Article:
Yesterday I went to the IFAW Awards, hosted in the Cholmondeley Room at the House of Lords. The Awards celebrated the achievements and actions of fantastic animal lovers in the UK. Among all of the human recipients of awards for their amazing efforts, we sponsored the award for Animal of the Year.The winner was nine-year-old yellow Labrador
, Tyke. As an eleven-month-old puppy Tyke was adopted from Battersea Dogs and Cats Home and began training as a sniffer dog. However, unlike most sniffer dogs you hear of, Tyke doesn’t look for drugs or explosives; he looks for products of the illegal wildlife trade
(Convention on International Trade in Endangered Species)
In his career he has found such illegally sold items as bear claws and tiger parts
, which are bought by collectors and practitioners of alternative medicines. He has spent a sizeable chunk of his life working at Heathrow airport detecting these products, despite them sometimes being buried under layers of packaging inside sealed containers.
I was lucky enough to meet Tyke and his handler at the awards, though it was tricky to get his attention while he was hoovering up dropped canapés and posing for photographs! He was such a bundle of energy and looked very fit and happy for a nine year old Lab. I spoke to a couple of members of the Border Force who were in attendance as part of Tyke’s entourage and they said they were sad that Tyke was retiring but that his successor will do a great job of filling Tyke’s paw prints.
Speaking at the awards presenter Bill Oddie said: “CITES, as we know, work to protect our endangered species and preserve them for the future. Today we honour a dog who is a crucial component in the fight against poaching”.
Last year’s winner was German Shepherd Collie cross Geo who saved a young boy from an oncoming van, taking the full impact of the collision in order to protect the child. One of the humans honoured this year was Russell ‘Buster’ Brown of Hampshire Fire and Rescue Service who has been involved in a number of daring animal rescues from owls stuck on balconies to horses stuck in swimming pools. Unfortunately I didn’t get a chance to ask how the horse got there in the first place!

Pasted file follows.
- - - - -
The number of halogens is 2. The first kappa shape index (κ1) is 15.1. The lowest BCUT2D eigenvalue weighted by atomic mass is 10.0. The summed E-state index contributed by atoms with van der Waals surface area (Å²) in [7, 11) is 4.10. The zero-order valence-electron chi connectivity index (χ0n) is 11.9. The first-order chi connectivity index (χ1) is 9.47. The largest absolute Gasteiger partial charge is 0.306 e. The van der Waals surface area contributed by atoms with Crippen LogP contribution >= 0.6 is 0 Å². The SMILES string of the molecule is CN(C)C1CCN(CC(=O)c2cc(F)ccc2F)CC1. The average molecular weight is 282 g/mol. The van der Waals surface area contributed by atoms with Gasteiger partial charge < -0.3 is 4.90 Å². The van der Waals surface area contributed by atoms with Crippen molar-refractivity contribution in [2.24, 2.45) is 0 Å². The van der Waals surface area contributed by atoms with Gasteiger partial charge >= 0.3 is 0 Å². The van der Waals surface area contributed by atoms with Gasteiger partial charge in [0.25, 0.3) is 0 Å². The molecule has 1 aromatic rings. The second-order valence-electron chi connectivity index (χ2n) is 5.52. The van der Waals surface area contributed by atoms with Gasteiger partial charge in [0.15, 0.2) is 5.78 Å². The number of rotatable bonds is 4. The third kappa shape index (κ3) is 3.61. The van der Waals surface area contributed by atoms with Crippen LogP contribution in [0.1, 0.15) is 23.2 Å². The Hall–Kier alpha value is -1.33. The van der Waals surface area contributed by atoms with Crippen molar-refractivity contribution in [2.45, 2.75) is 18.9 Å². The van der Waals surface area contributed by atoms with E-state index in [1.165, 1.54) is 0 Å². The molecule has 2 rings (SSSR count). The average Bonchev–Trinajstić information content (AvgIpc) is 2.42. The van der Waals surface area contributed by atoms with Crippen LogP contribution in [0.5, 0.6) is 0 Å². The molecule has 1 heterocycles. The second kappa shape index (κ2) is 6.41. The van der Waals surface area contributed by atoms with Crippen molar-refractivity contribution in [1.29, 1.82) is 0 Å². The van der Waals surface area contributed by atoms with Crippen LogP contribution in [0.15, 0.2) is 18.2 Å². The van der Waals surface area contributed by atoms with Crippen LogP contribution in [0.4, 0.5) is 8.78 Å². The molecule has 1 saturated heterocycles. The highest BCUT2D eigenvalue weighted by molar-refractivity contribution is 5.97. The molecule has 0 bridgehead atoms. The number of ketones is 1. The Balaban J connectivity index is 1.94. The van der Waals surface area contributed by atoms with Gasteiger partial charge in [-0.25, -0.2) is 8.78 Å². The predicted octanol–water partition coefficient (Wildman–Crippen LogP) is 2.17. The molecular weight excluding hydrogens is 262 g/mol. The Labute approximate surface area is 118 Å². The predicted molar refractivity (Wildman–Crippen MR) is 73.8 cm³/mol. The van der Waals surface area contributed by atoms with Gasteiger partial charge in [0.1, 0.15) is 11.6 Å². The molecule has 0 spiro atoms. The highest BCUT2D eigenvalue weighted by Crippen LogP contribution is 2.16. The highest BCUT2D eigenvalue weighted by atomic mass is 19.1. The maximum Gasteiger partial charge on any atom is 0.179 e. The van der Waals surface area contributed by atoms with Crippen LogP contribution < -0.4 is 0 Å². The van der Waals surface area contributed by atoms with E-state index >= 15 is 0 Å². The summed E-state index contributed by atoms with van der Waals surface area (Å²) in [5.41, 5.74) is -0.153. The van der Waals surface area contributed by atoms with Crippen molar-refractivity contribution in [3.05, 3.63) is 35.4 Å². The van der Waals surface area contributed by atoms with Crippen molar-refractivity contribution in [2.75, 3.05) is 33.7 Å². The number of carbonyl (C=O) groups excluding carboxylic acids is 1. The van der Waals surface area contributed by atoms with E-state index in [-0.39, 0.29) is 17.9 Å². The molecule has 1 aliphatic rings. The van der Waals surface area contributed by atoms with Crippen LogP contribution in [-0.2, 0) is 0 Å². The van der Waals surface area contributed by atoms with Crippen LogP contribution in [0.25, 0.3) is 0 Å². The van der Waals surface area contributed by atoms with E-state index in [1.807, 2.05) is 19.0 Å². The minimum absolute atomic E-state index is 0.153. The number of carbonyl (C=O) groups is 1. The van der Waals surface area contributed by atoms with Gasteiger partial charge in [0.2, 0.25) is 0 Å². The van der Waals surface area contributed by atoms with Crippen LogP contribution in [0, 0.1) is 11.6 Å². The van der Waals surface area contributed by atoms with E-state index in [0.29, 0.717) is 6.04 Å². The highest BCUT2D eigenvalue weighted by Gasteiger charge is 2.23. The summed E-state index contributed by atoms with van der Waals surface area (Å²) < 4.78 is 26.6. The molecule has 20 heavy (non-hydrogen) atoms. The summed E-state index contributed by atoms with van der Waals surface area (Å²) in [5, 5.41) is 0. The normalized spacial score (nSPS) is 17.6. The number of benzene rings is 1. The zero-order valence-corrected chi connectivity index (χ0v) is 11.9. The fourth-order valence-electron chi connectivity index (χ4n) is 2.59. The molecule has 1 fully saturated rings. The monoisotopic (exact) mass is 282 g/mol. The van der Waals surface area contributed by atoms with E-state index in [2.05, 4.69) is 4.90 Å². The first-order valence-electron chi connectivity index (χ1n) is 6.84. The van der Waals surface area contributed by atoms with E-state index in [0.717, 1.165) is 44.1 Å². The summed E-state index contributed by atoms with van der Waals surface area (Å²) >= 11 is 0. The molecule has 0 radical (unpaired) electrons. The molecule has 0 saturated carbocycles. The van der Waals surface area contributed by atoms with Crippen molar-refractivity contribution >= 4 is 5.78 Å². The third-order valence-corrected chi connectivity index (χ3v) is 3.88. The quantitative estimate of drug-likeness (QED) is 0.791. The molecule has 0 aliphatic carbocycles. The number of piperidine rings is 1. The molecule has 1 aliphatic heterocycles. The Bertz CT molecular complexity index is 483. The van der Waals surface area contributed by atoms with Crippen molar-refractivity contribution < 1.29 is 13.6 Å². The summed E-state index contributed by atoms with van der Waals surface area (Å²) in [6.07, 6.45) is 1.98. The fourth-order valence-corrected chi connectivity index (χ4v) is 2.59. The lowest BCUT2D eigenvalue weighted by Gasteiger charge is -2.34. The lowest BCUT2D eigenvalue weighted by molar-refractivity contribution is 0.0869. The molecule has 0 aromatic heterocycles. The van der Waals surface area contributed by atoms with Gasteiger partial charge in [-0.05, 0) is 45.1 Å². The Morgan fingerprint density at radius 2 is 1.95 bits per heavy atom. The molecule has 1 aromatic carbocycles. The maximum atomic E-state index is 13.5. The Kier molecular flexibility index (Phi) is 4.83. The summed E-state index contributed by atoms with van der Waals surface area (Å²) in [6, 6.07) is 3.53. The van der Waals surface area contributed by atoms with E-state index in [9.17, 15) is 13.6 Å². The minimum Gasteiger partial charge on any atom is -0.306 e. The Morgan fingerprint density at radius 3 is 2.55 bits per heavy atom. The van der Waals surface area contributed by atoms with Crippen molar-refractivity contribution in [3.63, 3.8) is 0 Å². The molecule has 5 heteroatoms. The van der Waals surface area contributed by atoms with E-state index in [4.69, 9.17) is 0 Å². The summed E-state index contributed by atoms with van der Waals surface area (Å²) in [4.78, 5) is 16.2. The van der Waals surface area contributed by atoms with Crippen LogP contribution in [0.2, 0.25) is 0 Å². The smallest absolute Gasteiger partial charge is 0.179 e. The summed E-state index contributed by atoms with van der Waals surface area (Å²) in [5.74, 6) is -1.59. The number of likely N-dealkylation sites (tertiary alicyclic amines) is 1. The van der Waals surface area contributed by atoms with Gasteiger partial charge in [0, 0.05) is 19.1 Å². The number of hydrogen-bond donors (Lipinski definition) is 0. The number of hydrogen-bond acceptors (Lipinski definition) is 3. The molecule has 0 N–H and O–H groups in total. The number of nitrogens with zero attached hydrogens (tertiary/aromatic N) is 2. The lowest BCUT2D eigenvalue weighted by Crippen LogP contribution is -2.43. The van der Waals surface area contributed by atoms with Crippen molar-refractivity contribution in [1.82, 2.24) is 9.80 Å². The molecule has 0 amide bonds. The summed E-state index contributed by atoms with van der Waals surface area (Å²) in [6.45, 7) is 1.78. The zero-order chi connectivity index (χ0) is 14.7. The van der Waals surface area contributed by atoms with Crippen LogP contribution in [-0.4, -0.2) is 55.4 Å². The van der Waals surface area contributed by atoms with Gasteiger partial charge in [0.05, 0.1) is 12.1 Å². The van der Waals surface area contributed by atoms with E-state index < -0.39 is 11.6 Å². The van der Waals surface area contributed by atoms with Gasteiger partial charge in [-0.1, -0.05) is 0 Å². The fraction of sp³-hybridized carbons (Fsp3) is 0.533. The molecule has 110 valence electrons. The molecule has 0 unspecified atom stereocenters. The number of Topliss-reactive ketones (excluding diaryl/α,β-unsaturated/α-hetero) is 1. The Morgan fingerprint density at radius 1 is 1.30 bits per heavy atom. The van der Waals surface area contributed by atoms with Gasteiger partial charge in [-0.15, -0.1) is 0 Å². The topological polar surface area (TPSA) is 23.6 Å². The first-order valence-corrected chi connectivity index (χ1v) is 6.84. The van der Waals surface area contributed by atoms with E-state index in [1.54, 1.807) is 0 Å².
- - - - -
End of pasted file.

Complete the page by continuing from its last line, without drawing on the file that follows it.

Seeing animals and people alike awarded for their bravery and heroism makes me wonder about this affinity humans and animals share. Is it purely down to training or is it something more?
Huskies have pulled sleds in arctic environments for centuries, sniffer dogs have been employed by border agencies and the military for drugs and explosives detection, and even dolphins have been involved in surveillance. These animals are highly trained to behave in this way using food and other rewards.
I’m reminded of the animals who have touched my life, none more so than my very own yellow Lab, Buffy. She has been the perfect dog for the 11 years that we have had her, with the sweetest disposition and no trace of a temper. In fact, the only time she has ever shown aggression is when I was attacked by a guard dog and Buffy leapt in to protect me. She was never trained to do this, so what caused her to put herself at risk for me? Do pets have a protective instinct or is it love?
While some domestic animals depend on us more than others, it is often clear that our animals develop love for us; Buffy loves to lie on my feet, my rabbits come out to greet me, even my fish will bump up against the glass when I approach. It’s pretty clear to me that my animals, at the very least, have affection for me.
Animals form bonds with us, just like we do with them. Anyone who has had a pet will tell you that, regardless of species, we share a special connection with the creatures under our care and, sometimes, they take care of us too.